An irresistible, nostalgic, insightful-and "consistently intelligent and funny" (The New York Times Book Review)-ramble through classic children's literature from Vanity Fair contributing editor (and father of two) Bruce Handy. The dour New England Primer, thought to be the first American children's book, was first published in Boston in 1690. Offering children gems of advice such as "Strive to learn" and "Be not a dunce," it was no fun at all.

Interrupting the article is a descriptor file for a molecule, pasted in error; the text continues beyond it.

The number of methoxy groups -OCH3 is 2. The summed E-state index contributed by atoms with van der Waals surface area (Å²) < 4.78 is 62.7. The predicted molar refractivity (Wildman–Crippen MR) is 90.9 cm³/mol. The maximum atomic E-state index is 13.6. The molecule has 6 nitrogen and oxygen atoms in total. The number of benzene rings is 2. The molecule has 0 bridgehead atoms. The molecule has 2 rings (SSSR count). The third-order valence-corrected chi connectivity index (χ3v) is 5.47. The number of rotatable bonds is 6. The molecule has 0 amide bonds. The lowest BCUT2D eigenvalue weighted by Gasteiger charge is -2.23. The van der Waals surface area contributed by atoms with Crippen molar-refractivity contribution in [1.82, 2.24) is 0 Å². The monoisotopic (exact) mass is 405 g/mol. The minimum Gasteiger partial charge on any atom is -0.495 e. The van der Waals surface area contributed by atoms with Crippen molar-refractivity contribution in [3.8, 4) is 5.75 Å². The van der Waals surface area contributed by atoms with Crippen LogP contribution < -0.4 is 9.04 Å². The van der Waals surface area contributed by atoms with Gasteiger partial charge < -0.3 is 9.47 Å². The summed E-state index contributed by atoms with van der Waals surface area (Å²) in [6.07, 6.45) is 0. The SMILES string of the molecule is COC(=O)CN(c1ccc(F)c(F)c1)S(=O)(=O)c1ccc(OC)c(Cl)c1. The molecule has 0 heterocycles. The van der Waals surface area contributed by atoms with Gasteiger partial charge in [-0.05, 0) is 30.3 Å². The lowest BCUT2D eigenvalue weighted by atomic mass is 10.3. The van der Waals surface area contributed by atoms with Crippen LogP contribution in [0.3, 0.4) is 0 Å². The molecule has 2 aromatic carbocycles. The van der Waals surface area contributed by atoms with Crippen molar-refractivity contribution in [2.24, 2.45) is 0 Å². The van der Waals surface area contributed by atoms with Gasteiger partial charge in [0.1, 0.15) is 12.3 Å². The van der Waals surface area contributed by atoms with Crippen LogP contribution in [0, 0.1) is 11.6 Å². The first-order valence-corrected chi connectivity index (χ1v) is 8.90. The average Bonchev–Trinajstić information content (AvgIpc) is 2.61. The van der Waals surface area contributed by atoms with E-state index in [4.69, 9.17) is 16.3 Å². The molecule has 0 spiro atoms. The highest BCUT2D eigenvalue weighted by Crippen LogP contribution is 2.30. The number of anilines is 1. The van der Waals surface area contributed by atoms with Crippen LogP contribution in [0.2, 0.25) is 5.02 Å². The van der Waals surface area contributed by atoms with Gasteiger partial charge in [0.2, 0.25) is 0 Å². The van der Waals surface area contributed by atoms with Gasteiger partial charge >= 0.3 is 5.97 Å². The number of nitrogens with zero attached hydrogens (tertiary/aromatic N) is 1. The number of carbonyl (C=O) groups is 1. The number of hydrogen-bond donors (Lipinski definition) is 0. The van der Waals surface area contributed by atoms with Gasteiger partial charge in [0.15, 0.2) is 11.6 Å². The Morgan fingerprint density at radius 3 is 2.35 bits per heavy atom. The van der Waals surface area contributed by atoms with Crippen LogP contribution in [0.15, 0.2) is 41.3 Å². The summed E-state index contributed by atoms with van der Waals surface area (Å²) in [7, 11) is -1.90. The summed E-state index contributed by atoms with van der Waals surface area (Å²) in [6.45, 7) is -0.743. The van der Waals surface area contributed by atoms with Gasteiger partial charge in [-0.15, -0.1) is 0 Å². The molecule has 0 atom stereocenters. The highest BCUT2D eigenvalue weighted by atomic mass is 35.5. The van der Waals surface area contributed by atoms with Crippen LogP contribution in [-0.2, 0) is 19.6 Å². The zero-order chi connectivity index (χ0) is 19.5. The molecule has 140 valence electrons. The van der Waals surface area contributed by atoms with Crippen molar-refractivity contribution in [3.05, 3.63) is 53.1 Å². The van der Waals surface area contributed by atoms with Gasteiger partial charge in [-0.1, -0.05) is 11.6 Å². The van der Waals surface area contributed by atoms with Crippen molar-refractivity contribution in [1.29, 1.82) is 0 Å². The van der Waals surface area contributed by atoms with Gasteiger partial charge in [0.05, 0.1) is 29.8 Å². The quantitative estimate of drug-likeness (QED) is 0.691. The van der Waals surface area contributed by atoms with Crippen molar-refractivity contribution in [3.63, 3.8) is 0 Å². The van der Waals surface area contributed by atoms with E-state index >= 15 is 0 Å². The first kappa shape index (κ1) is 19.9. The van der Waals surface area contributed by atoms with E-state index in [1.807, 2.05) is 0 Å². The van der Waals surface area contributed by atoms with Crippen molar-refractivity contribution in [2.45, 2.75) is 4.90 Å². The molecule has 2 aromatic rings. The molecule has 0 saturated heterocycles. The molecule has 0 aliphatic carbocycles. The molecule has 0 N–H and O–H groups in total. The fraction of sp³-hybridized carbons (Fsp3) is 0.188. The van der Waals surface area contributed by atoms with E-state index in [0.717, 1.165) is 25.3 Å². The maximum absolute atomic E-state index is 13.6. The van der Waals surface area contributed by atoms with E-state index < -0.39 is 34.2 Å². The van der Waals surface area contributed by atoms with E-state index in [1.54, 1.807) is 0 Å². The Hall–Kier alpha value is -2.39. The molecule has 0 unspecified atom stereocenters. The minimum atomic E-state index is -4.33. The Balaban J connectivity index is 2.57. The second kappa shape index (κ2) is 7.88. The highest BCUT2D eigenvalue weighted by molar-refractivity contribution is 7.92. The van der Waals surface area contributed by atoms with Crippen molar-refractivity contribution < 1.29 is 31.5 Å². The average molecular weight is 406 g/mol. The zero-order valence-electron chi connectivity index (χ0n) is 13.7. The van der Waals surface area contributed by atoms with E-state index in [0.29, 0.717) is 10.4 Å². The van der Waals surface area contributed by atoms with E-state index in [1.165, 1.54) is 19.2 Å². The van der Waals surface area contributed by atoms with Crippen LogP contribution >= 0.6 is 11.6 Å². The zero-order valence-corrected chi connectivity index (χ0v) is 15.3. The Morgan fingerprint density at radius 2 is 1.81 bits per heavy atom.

So how did we get from there to "Let the wild rumpus start"? And now that we're living in a golden age of children's literature, what can adults get out of reading Where the Wild Things Are and Goodnight Moon, or Charlotte's Web and Little House on the Prairie? A "delightful excursion" (The Wall Street Journal), Wild Things revisits the classics of every American childhood, from fairy tales to The Very Hungry Caterpillar, and explores the back stories of their creators, using context and biography to understand how some of the most insightful